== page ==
The Ryerson Musical Theatre Company (RMTC) was never supposed to happen.
On paper the idea must have read like a pipe dream. Take students from all over the campus, unite them on the basis of their collective love of musical theatre. Off of that energy build a company of part-time performers, production crew and an executive who stage a full show annually. On Wednesday, Feb. 14 the company continued its triumphant knack of happening a third time.
Into The Woods, composed by Stephen Sondheim with a book written by James Lapine, is a musical first written and performed for a San Diego stage in the 80s. It weaves together a collection of classic fairy tale characters as they plunge deep into a fantasy forest, each with a specific quest to fulfil. RMTC has brought the show to Ryerson, at the Betty Oliphant Theatre one block north of campus.
This year served as a key test for the three-year-old company, with a clear ambition to establish itself as a systemic, cultural institution in Ryerson’s arts community.
Director Jarrett Stoll’s take on Into The Woods was a light one. The emphasis of dialogue was focused on comedic timing and the stylistic choices and pacing gave the audience plenty of room and time to laugh amid a script that could just as easily pummeled into darkness. It was the right choice for a Ryerson crowd.
The duo of Emrik Burrows and Boman Martinez-Reid both playing narcissistic princes tangled up with the productions title characters stole chunks of the show. Their rendition of Agony in the first act and their combative albeit intentionally romantic choreography right from their first appearance to the curtain call help direct the show’s comedic tone.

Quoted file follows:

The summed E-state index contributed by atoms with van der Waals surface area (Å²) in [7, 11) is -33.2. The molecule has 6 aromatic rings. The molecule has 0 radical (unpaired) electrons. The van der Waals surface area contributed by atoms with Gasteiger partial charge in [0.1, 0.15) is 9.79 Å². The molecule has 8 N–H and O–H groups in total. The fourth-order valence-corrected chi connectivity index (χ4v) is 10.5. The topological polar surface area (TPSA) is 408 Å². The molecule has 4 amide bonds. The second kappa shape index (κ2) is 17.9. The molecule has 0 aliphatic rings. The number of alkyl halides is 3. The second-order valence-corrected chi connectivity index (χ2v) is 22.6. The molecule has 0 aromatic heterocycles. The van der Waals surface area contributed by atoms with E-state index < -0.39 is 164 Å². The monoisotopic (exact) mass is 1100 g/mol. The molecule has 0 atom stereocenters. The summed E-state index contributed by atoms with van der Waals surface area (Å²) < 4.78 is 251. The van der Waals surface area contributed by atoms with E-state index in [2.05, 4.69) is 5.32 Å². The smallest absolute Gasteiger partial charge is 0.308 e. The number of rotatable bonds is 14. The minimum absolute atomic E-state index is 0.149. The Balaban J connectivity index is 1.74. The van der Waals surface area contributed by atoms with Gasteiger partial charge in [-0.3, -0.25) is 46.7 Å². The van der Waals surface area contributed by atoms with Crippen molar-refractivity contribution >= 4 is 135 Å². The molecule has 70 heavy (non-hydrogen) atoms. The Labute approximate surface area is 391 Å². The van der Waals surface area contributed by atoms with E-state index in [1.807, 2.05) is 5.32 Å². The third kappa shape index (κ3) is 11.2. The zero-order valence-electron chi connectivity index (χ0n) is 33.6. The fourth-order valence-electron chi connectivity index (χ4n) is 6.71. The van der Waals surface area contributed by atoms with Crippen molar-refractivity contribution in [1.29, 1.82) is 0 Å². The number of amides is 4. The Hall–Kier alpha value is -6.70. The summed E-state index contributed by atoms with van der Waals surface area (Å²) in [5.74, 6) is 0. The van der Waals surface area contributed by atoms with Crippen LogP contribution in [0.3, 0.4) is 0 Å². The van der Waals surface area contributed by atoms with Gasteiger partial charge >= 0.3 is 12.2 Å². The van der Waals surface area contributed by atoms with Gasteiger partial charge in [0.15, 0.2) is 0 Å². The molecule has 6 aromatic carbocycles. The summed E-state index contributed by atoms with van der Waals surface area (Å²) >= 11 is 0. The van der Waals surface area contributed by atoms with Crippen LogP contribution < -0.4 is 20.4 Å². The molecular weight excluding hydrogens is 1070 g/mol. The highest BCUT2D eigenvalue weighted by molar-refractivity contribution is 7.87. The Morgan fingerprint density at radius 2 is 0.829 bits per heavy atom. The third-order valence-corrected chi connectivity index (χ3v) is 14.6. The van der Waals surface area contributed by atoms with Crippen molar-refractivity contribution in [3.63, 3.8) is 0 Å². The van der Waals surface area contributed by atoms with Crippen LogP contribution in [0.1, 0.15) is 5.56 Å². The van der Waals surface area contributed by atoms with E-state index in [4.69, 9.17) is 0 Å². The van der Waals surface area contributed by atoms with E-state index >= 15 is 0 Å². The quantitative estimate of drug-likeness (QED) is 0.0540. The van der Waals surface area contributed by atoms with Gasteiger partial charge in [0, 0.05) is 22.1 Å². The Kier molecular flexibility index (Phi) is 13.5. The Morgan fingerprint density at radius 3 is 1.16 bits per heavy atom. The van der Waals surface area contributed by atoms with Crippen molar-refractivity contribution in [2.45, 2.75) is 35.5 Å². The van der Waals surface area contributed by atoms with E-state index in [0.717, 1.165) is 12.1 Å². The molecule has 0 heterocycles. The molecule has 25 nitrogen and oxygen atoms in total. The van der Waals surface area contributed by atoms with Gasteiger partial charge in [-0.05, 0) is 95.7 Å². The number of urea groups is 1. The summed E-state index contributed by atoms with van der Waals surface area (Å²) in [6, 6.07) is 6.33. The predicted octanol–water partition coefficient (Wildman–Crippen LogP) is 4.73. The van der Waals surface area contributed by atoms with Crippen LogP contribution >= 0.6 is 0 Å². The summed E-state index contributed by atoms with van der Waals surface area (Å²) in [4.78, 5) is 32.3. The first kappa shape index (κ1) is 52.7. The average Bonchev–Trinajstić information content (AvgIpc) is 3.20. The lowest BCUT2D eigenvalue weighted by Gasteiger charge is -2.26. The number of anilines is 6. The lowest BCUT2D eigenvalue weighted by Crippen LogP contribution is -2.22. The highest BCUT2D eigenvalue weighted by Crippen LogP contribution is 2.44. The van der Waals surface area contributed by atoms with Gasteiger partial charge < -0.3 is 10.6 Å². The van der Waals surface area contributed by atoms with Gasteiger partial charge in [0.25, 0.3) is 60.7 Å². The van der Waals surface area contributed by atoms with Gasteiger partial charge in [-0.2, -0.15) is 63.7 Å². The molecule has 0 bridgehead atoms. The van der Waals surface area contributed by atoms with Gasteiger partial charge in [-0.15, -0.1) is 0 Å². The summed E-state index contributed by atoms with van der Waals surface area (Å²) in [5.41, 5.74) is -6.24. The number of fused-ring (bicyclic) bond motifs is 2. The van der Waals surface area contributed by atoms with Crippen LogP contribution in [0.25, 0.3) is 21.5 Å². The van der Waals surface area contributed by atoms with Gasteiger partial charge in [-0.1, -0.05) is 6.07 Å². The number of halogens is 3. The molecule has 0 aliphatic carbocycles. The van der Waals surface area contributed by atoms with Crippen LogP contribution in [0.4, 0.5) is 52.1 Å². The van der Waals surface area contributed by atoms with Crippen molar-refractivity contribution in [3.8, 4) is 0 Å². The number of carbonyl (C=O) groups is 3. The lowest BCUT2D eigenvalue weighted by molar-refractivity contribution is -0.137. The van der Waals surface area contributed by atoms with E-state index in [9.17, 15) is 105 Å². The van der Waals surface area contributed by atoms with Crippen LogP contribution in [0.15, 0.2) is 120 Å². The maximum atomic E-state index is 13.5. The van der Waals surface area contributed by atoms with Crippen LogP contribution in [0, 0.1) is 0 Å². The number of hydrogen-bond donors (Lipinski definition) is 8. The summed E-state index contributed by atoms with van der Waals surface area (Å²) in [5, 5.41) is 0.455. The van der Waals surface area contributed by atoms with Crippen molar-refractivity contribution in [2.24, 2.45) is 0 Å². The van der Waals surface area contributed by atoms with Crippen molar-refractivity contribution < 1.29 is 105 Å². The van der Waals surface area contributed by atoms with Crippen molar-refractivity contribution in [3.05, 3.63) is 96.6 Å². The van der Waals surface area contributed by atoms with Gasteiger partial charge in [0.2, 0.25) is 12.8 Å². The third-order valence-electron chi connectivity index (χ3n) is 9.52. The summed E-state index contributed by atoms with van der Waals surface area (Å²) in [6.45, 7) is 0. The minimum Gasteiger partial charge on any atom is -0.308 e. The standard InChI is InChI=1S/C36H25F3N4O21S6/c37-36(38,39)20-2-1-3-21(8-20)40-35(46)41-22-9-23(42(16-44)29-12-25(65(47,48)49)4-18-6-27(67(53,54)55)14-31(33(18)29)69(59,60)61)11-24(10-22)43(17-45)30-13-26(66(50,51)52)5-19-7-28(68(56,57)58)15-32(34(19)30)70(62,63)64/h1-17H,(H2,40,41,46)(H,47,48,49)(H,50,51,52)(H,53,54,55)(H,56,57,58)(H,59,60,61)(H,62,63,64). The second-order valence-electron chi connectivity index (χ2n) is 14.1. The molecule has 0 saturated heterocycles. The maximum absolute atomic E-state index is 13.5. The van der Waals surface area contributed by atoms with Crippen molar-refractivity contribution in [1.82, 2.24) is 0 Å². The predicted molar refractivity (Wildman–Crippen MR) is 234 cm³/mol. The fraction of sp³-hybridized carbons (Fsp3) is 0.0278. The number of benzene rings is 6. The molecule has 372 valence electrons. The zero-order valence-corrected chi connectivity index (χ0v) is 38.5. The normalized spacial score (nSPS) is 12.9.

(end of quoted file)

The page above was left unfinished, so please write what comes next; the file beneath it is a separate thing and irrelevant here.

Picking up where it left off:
Ceilidh Harrison carried one of the most memorable voices in the production navigating the indecisive romantic entanglement of Cinderella with a charm and attitude that set the princess up well to serve as a needed moral backbone to the rest of the cast. In her graduating year of Ryerson’s psychology program, the two-time RMTC performer’s presence on stage will be missed should she depart Ryerson and the company in the spring.
The star of the show undoubtedly falls at the feet of first-year creative industries student Olivia Deroche. On her very first scene on stage, she breaks down her lines in the form of a rap song playing up and into the show’s comedic bend. Yet in moments of darkness, such as Act two’s Last Midnight, the astounding power of her singing voice is allowed to literally shake the stage.
While the production had its opening night glitches, a few audio mixing bugs, the tendency for mics to sometimes cut out, a misstep here and there on the execution of the choreography and a pace that sometimes felt a little too much like a sprint, these are all minor when held up to the achievements of this year’s cast and crew.
All shows of Into The Woods are currently sold out, running until Saturday, Feb. 17.